For example, in the two years before the "redistribution" started, deaths of women with AIDS in the Bronx dropped by an impressive 20% -- an achievement many would have said was not possible for women in the poorest urban Congressional district of the United States. As I know, because my organization, Health People, then ran the Bronx's Ryan White-funded Family AIDS program -- and other key women's support services -- a major reason for this drop was that local organizations developed large numbers of well-trained volunteers. Many of these volunteers were, themselves, women with AIDS -- and they had a real mission to see that other women got proper care and survived. Moving the money to Manhattan meant not only an end to Bronx and Brooklyn "programs"; it also meant severing all that extra community help and outreach -- as the health powers who did the severing knew only too well.
Indeed, the injury to women was so unspeakable that the New York City Department of Health, by withholding documents that are mandated to be public under both federal regulations and its own internal rules and contracts, tried to assure no one could speak about it at all. The Department of Health's contract with an organization called Public Health Solutions ( formerly known as Medical Health and Research Associates) which "administers" federal Ryan White funds and programs for the city, requires it to annually produce "a report for public distribution, summarizing services ...clients served (and) the types of services provided."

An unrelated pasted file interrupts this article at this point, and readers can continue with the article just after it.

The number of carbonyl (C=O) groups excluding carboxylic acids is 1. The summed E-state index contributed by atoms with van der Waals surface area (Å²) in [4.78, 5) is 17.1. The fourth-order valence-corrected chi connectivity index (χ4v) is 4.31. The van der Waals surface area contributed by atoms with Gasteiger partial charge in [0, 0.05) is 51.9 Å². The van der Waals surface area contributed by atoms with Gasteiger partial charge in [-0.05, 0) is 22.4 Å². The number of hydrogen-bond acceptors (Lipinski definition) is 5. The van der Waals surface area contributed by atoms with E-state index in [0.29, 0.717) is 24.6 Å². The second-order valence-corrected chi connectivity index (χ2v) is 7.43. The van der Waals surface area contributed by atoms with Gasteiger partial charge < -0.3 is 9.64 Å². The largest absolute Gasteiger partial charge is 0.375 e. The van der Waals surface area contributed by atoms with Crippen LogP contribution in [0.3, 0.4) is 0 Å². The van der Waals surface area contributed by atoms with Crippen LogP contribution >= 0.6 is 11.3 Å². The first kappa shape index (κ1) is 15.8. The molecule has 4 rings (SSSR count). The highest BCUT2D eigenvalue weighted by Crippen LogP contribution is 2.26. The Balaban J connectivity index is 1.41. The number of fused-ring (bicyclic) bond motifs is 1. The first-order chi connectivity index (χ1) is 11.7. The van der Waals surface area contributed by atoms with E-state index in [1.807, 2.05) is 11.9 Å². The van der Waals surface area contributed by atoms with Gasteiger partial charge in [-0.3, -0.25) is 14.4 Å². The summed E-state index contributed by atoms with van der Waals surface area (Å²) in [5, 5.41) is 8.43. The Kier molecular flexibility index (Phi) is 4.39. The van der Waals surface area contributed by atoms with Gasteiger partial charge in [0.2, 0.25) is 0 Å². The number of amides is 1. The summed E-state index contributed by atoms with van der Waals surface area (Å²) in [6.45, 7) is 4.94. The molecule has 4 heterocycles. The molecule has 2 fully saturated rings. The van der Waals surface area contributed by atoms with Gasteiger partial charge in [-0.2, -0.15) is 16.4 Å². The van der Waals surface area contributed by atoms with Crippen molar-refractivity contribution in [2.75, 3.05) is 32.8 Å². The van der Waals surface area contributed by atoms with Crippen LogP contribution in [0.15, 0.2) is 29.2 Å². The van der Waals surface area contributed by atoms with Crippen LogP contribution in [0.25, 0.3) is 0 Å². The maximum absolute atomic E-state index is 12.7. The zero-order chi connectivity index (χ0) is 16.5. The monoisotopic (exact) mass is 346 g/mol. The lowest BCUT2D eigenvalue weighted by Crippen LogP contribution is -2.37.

Although Public Health Solutions receives $4.5 million a year to administer these funds, it stopped releasing the required public reports in 2005 -- the year before the "redistribution" started! It could hardly have evaded this contractual obligation -- the report is supposed to provide key data for the ongoing planning of effective AIDS services -- without the approval of the Health Department.